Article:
McCain. Nothing, nothing.  I’ll be right back…


September 19, 2008 at 04:12 PM in Weekend Leisure | Permalink | Comments (2) | TrackBack

September 18, 2008

“No Taxation, Without More Indexation!”

Joe Biden today called on the wealthy to pay more in taxes calling it the “patriotic” thing to do.

Joe Biden’s call echoes early American history, when in 1773, wealthy colonists went to Griffin’s Wharf in Boston Harbor and boarded merchant ships that were loaded with British East India Tea.  Filled with patriotic fervor, they then paid additional taxes on the tea, laying money down on cask after cask of tea until additional taxes had been paid on every single one.

It was this incident, together with the Tax Stamp and Townshend Acts, both of which enraged colonists with the pitifully small amount of taxes they were being forced to pay, that eventually brought on the American Revolution, the spirit of which clearly lives on today.

As Biden told ABC’s Good Moring America, "It's time to be patriotic ... time to jump in, time to be part of the deal, time to help get America out of the rut."

We agree wholeheartedly. Today, wealthy Americans pay only triple the tax rate of low-income Americans.  Triple.  You call that being “part of the deal?”  Of course not. Why, we might as well not have them pay anything at all at that rate.

And we can never expect to get out of this rut with the top 5% of earners paying only 57% of all income taxes. You call that fair?  Not when 60% is more fair.  And 65% even more fair.  Hey, 75% would be fairer still, hmmm…

That’s why it’s important for the 95% (for now) of us to band together, and in the grand tradition of the American spirit of liberty, fairness, and the democratic process, demand the other 5% to give us their damn money.

Hey, it’s not robbery when you use the tax code, it’s patriotism!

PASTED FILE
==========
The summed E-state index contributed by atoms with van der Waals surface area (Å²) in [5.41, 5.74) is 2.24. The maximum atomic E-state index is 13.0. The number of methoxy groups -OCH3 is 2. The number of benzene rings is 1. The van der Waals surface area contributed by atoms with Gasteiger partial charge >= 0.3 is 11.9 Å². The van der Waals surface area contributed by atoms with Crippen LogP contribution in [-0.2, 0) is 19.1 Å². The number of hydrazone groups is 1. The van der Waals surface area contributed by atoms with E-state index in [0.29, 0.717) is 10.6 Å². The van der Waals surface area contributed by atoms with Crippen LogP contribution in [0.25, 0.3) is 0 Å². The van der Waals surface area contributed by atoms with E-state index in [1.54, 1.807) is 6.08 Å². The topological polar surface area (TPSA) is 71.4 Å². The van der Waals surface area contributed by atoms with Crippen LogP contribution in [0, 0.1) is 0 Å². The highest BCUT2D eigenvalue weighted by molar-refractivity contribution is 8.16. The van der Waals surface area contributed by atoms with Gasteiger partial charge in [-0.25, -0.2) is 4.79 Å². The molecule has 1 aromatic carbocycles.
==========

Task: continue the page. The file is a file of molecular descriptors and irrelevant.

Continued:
September 18, 2008 at 02:58 PM in Current Affairs | Permalink | Comments (1) | TrackBack

September 17, 2008

hey, the line starts behind us…

This morning we woke up to news of the latest government bailout.  No, no, not that one, the other one.  No, the one after that, after they said it was the last one.   No, the insurance company.

In light of these events, we here at Planet Moron plan to seek our own multi-billion dollar federal bailout.

Sadly, we have badly overextended ourselves with a series of poor investments including a joint venture to create an extensive line of campaign merchandise to take advantage of burgeoning Fred! mania.  Then there was our effort to capitalize on environmental concerns by developing an innovative hybrid automobile, able to run on either regular gasoline, or bituminous coal.  (Turns out people weren’t too crazy about the emissions.  Or the shovel.) But the real killer was our failed attempt at brand extension: Chem-Dry Carpet Cleaning Airlines. “You loved the way we got that cranberry juice stain out, you’ll love our three-times-a-day service to seventeen mid-Atlantic destinations even more!”

Without federal help, we likely won’t be able to pay our Typepad bill.  The result: Typepad goes under, and with it, 345,000 blogs about people’s cats.  What then, we ask you?  What then?

There is also the potential for a much wider ripple effect throughout the economy as we cut back on payments to our other vendors, whether it’s the liquor shop, the guy selling Lotto tickets, the other liquor shop, or the other guy selling Lotto tickets.  There are potential international economic ramifications as well as we cut back doing business with purveyors of fine French wine, fashionable Italian shoes, and high-quality Japanese tentacle erotica.

Unfortunately, it may be difficult for us to get a bailout as the Federal government only likes to comes to the rescue in crises it has created itself, like the “would-be-hero” arsonist who sets fires in order to be the one who saves the occupants all in an elaborate effort to impress Jodie Foster

Hey, federal government, Jodie Foster likes you.  But only as a friend, okay?

While it is unlikely we’ll be successful in our effort to secure a piece of the multi-billion dollar federal bailout bonanza, at least we can rest assured that steady, experienced hands are at the helm and will lead the nation out of this crisis.

To quote Senate Majority Leader, Harry Reid:

No one knows what to do.”

We don’t know about you, but we’ll sure sleep better tonight!

Wait, what did he say?...


September 17, 2008 at 06:05 PM in Current Affairs | Permalink | Comments (2) | TrackBack